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J Allergy Clin Immunol. 1997 May;99(5):707-13.

Altered expression of IgG and complement receptors indicates a significant role of phagocytes in atopic dermatitis.

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  • 1Department of Paediatrics, University of Tampere, Finland.

Abstract

BACKGROUND:

Strict dietary precautions against allergic sensitization may benefit a group of predisposed children.

OBJECTIVE:

To develop new strategies for identifying these children, a better understanding of the processes that initiate sensitization and regulate and perpetuate the inflammatory response is needed.

METHODS:

We measured the expression of the receptors for the constant (Fc) region of IgG (Fc gamma RI, Fc gamma RII, and Fc gamma RIII) and that for the complement fragments C3b and C3bi (CR1 and CR3) in neutrophils and monocytes from 39 children with atopic dermatitis, 17 disease control patients with acute infections, and 17 healthy control subjects. The capacity of phagocytes to produce reactive oxygen species was also determined. To find the best way of discriminating the patients with atopic dermatitis from control subjects, a stepwise logistic binary regression model was made.

RESULTS:

The stepwise logistic regression analysis was based on differences in individual receptor expression between the study groups. Because acute infections strongly affected receptor expression in both neutrophils and monocytes, to avoid diagnostic bias, children with acute infections were excluded from the analysis. The combination of the receptors CR1 in neutrophils and Fc gamma RI and Fc gamma RII in monocytes was the best indicator of atopic dermatitis. A significant correlation between the expression of CR1 in neutrophils and in monocytes, as well as reactive oxygen species production of phagocytes, and the severity of the eczema was detected.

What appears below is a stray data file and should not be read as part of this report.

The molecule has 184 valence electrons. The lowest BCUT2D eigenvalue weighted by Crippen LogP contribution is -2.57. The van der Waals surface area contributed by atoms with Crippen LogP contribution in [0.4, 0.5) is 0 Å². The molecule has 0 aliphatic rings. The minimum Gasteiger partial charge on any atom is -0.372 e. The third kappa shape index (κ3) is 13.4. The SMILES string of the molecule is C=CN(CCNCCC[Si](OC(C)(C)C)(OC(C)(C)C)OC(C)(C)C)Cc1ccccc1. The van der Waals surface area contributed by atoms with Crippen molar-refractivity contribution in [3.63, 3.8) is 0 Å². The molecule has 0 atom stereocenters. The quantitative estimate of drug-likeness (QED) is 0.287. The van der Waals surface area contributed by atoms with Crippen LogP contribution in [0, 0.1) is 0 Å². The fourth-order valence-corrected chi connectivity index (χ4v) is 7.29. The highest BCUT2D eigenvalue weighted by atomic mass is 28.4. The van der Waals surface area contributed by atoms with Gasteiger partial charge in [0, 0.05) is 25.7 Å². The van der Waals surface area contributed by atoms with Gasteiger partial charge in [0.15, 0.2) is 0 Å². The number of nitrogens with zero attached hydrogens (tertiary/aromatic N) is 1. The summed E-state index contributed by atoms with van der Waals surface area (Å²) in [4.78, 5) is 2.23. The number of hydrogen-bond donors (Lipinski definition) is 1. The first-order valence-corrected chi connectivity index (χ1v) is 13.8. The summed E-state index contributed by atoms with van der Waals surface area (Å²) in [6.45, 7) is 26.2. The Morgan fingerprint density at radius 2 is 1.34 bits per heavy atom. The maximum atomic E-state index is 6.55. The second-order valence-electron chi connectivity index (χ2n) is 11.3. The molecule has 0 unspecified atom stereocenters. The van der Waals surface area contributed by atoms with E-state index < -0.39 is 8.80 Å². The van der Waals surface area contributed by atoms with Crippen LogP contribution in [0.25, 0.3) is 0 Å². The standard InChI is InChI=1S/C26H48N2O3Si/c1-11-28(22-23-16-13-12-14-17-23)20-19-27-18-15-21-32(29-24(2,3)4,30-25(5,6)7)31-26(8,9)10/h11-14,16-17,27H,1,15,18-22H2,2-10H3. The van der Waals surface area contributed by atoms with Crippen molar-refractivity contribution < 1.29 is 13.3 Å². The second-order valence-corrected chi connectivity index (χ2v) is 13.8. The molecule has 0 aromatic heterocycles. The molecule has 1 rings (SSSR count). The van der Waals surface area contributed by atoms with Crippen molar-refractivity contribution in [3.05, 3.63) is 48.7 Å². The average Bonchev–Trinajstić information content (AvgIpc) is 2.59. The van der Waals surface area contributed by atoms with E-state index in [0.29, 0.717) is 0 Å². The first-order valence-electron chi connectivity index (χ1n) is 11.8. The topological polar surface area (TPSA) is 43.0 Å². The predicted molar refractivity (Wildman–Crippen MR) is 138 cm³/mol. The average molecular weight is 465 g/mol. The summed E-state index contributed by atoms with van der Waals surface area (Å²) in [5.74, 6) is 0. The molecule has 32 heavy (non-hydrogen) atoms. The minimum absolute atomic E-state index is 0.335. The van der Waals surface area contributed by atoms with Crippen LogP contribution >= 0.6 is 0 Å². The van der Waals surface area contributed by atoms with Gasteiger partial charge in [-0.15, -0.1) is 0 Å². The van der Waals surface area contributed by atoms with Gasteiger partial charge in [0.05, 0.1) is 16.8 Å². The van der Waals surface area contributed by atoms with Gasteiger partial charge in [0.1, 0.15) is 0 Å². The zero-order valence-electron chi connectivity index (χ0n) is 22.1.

CONCLUSIONS:

These results suggest that a distinct receptor profile of phagocytic cells can be characterized in patients with atopic dermatitis, providing a new direction to the search for early identification of children predisposed to allergic sensitization.

PMID:
9155839
[PubMed - indexed for MEDLINE]
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